Depending on the type of consultancy you are thinking about creating, there is a very good chance that you will find yourself working with other agencies and consultancies as your clients.
Indeed, if you plan on being a specialist shop, you may always find yourself working with agencies as clients.
Working with agencies has many advantages, to be sure. There can also be some challenges. But for all but a select few consultancies, other agencies will be a significant component of your work for a long period of time.
This is, on the face of it, not necessarily an obvious notion. Many people, when starting a services shop, envision themselves working primarily -- or exclusively -- with brands.
Early on in your career, it’s worthwhile to develop a plan and a point of view when it comes to working with agencies. Do you want to work primarily for agencies? Now? Forever? What is your ultimate goal?
For us, agencies were a means to an end. My partner Benjamin said more than once, “Working with agencies allows us to work on a larger stage with larger brands. One day we will be able to do this on our own. But for now, they are necessary.”
This was our plan: to work with agencies for as long as it took to grow our business, establish our reputation, and hone our craft. Over time, we would wean ourselves off of them.
Other shops I know work exclusively with other agencies and love it. They love not having to deal with clients. They love working on projects they wouldn’t get otherwise. They love the ease of repeat work. This is totally okay. Develop a plan.
The Advantages of Working With Other Agencies
Low Cost of Winning Work
Perhaps the greatest advantage for the specialist shop that is working with other agencies is the low cost of winning the work. If, for example, you are a UX or a digital product consultancy, winning work directly from clients can be a time-consuming process. In many cases, the client is almost completely uneducated about your offering, the challenges in the marketplace, or the very basics of developing, say, an iOS app (these specific examples will, of course, eventually be dated, but the concept will remain).
If this particular client has a lead agency, however, that agency can bear a lot of the heavy lifting on that sale, teaching the client and establishing the strategic need. This is a bunch of work you will not have to do.
Low project acquisition costs are also reinforced by the fact that you only have to maintain good relationships with a few key agencies, and they can then bring multiple projects to you. It’s only so often that a brand needs a new website, or iOS app, or even a print ad. The agency, by contrast, often needs these things, as their whole raison d’être is to get their clients up to speed on the latest brand and marketing techniques.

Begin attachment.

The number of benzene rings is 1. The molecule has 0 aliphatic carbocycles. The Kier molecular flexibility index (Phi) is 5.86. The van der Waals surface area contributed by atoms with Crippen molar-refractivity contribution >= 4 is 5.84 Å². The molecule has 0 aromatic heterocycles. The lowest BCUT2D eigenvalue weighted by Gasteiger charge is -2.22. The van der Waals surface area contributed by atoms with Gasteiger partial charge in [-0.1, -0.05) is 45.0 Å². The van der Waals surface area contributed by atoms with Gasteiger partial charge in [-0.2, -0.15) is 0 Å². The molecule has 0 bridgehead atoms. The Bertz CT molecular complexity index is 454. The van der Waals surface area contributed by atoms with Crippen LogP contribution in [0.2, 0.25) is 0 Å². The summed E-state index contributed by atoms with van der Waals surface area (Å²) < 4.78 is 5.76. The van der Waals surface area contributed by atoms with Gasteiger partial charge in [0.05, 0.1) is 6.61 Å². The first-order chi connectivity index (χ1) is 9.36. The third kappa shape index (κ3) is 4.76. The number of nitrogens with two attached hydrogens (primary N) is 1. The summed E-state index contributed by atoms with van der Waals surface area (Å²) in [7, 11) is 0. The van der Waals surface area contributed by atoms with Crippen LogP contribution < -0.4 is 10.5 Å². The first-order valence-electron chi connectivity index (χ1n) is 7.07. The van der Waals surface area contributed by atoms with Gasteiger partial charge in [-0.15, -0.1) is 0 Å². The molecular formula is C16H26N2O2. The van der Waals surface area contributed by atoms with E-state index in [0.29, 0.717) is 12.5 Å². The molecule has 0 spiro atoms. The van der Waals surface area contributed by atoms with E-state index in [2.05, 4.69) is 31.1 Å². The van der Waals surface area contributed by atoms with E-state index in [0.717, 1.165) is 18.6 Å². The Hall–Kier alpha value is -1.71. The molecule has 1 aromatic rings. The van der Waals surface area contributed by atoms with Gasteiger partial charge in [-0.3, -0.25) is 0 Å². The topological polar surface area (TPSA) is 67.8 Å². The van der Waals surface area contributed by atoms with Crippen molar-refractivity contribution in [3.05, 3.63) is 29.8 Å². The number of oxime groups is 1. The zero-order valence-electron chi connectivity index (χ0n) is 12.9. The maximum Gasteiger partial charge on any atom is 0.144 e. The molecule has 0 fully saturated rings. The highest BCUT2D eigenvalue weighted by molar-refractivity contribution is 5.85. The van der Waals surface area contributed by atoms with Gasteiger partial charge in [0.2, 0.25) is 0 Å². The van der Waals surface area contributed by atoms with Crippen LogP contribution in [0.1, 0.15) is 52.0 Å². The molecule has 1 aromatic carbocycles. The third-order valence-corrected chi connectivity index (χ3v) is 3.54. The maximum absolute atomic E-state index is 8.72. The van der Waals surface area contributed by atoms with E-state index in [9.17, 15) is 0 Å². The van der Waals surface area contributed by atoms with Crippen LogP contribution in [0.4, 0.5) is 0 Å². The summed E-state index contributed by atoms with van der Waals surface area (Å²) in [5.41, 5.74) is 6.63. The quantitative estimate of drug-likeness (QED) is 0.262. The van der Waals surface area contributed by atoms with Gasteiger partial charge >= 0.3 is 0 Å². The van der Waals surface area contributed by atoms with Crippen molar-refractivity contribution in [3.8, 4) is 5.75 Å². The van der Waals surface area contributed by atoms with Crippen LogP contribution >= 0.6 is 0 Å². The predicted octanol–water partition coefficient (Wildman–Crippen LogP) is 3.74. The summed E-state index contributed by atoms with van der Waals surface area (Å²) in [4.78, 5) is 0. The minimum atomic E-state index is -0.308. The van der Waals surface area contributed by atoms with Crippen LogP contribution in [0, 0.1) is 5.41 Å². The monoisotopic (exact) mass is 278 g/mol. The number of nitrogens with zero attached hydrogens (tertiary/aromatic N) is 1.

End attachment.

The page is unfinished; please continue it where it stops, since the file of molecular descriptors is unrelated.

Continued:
One more low-acquisition-cost benefit: often with agency work, you don’t have to pitch to win the job. That is the agency’s problem. At least, you don’t have to pitch in the traditional sense, with a giant presentation, a dog and pony show, comped boards, and so on.
Early in our company’s history, we were chasing a large job with Goodby and Saturn. I went all out on the pitch. Comps, detailed wireframes, a massive strategy document, all totaling some 60 pages in proposal form. The producer at Goodby said, “This is great, but I really just need a one-pager with your price and timing.” I sent it. Boom. Done. I never had to send anything OTHER than simple pricing and timing to Goodby for years, at least, until the jobs got more daring, more complex, and higher budget.
Being able to win jobs by just sending in pricing and timing, and maybe a paragraph of thinking is glorious. Wonderful. Advertising nirvana. Agencies -- good agencies -- can provide this.
Work With People Who Know What They’re Doing (Relatively Speaking)
Another concrete luxury of working with agencies as clients is that they have a robust account service corps. They are responsible for maintaining the relationship with the client. You are not. This is great. I cannot overemphasize how wonderful it is not to have to deal with angry clients. This is not to say you won’t have to maintain your relationship with the agency, but by and large, this is a far less difficult undertaking.
Agency people are busy. They want problem solvers; they want you to get things done.
By working with agencies, you can keep your relationships with your clients -- the agencies -- lightweight. One or two people should be able to maintain your relationship with five to 10 agencies. By contrast, maintaining relationships with five to 10 brand clients, directly, can require a minimum of ten and up to thirty or forty people.
Remember: in the beginning at a high-growth services company, your goal is to bring in as many quality billings as quickly and cheaply as possible. Doing this without having to hire a robust account staff serves both of these goals.
Work With More Sophisticated Clients Faster
We are referring specifically to the sophistication of the work and the quality of the brand.
Now, far be it from me to claim that agencies have a handle on the outermost realms of digital marketing, but I can say working for GM, Pepsi, Nike, or a car company will get your shop noticed faster than a bunch of work for local bars and restaurants, even if they are really, really cool.
Some people may understand this work comes through another agency, and some of them may count that against you, but they are few and far between. By and large, your work will be noticed more, and your opportunities to do better work are expanded if you work for higher quality brands.
This is a modified excerpt from Agency: Starting a Creative Firm in the Age of Digital Marketing. It has been published with the permission of Palgrave Macmillan.